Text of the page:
Hamid Bullie was one of six senior basketball players honored prior to Loyola’s 73-25 win over Steinmetz on Tuesday. But he was the only one who never played at all during the regular season. Bullie’s season ended before it started after he tore the meniscus in his left knee against Hinsdale Central in the second round of the Class 8A football playoffs. A running back, he also missed his entire junior basketball season following an ACL tear in his right knee. Despite the setbacks, Bullie remained committed to the Ramblers basketball team throughout his two varsity seasons. A Chicago resident and graduate of Inter-American Magnet School in Lake View, he said he plans to play football in college.

MAROON & GOLD: Two serious injuries disrupted your athletic career at Loyola. How have you remained positive?

HAMID BULLIE: Injuries are part of playing sports. I can’t worry about what I can’t control. I also know I still have something to look forward to in the future. Things will get better.

M&G: Was getting injured harder to deal with as a senior?

HB: In some ways, I think it’s been easier. Having gone through the ACL injury, surgery and rehab last year was really difficult. This year is nothing compared to that. When I got hurt again, I had already been through a lot, so I had a better mindset about it. Even though I wasn’t at full strength for the rest of the football playoffs, I was able to dress out and carry the ball three times in the state championship game. That was an experience I will never forget. Not everybody gets that chance.

M&G: Knowing you weren’t going to play basketball season, why did you decide to come out for the team?

HB: Because of my friends. I enjoy being around the guys, cheering them on and watching them play. I love basketball and the boys. Unless I have physical therapy or go out of town on a college visit, I’ve been at every practice and game.

M&G: What are your strengths as a basketball player?

HB: I’m aggressive. I’m not the best shooter, but I like to pass. I am willing to do anything to help my team win.

M&G: How far along are you in your recovery?

HB: I’m cleared do to non-contact activities. I see the doctor in about three weeks, and I should be cleared for everything. I am looking forward to playing pick-up basketball games with the boys.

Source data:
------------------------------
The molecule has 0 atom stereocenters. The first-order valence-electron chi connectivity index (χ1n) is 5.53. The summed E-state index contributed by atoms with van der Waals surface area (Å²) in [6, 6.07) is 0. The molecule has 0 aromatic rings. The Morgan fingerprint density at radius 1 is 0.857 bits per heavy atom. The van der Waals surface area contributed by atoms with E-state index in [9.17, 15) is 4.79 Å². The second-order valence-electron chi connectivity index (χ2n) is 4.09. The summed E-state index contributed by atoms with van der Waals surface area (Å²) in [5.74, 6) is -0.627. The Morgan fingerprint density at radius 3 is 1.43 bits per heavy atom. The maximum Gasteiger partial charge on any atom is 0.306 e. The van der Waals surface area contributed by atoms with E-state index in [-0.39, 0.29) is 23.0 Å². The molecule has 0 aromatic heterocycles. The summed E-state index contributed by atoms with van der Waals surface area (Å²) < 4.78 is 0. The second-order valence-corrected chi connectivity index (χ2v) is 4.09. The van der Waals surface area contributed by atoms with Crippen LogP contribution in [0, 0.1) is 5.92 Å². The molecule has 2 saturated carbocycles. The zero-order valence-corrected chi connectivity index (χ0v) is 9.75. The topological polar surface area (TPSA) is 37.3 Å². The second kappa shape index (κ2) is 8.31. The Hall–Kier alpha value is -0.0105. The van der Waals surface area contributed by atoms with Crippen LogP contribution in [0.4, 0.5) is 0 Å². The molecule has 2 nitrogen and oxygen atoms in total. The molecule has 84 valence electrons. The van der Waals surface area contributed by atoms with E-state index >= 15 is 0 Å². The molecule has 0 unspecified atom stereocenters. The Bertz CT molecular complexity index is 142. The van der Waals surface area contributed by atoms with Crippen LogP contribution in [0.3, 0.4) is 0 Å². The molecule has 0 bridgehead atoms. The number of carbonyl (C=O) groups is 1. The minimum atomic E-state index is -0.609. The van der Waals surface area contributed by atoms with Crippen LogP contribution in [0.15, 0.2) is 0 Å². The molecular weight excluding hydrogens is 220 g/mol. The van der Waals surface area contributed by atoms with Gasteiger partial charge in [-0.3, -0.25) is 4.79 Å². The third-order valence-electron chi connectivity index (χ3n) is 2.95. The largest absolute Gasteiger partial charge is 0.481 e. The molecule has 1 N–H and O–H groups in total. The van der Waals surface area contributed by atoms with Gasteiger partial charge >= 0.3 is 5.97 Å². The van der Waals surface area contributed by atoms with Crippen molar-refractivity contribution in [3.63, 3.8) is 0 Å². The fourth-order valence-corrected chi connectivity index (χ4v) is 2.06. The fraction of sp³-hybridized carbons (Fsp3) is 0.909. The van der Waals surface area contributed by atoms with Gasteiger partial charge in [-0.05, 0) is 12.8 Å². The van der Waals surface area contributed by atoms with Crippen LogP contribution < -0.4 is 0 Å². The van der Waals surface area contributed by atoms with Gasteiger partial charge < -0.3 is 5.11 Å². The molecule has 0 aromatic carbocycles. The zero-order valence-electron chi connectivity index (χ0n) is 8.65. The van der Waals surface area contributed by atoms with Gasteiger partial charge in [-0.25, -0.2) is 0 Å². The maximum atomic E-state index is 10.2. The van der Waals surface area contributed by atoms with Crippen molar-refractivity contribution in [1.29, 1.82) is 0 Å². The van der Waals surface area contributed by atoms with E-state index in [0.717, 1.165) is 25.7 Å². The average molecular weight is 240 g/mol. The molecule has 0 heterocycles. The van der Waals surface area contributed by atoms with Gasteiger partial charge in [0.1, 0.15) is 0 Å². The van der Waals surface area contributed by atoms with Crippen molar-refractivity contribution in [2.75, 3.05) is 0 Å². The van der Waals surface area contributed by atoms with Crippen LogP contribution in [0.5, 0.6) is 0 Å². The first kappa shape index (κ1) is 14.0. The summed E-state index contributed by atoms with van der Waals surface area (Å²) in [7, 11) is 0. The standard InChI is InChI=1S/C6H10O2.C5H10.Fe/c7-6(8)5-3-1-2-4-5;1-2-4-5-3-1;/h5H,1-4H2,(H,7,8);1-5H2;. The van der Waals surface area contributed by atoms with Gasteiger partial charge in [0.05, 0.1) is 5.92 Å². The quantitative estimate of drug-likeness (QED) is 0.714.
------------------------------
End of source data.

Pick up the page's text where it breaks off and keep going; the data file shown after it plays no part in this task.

M&G: Who are the people who have supported you when times were tough?

HB: My family, my parents, my teammates, my friends. [Loyola boys basketball head coach Tom] Livatino would always text me and listen to me. Everybody has been great.

M&G: I don’t know of any other Loyola students who attended grade school at Inter-American, the oldest bilingual school in the Midwest. What was that experience like?

HB: It’s not only a good school academically, but my mom wanted me to learn another language. From first to fifth grade, they teach you the basics of Spanish. Starting in sixth grade, I had math, science and social studies classes that the teachers only spoke Spanish. I enjoyed it. I am now fluent in Spanish.

M&G: What’s your take on this season’s basketball team?

HB: I’m proud of them. Even though some people say we’ve overachieved, I expected this. These guys do all of the intangibles necessary to win games.

M&G: What was your college goal when you arrived at Loyola as a freshman?

HB: I always wanted to play football at either an Ivy League or Patriot League school. I know that sounds crazy because it seems everybody wants to play Division I, but it’s true. I fell off [their radars] when I got hurt my junior season and couldn’t go to camps.

M&G: Which schools are you looking at now?

HB: My No. 1 option is [Division III University of] St. Thomas. Another option is to go to a prep school for one year. I have some time before I have to decide.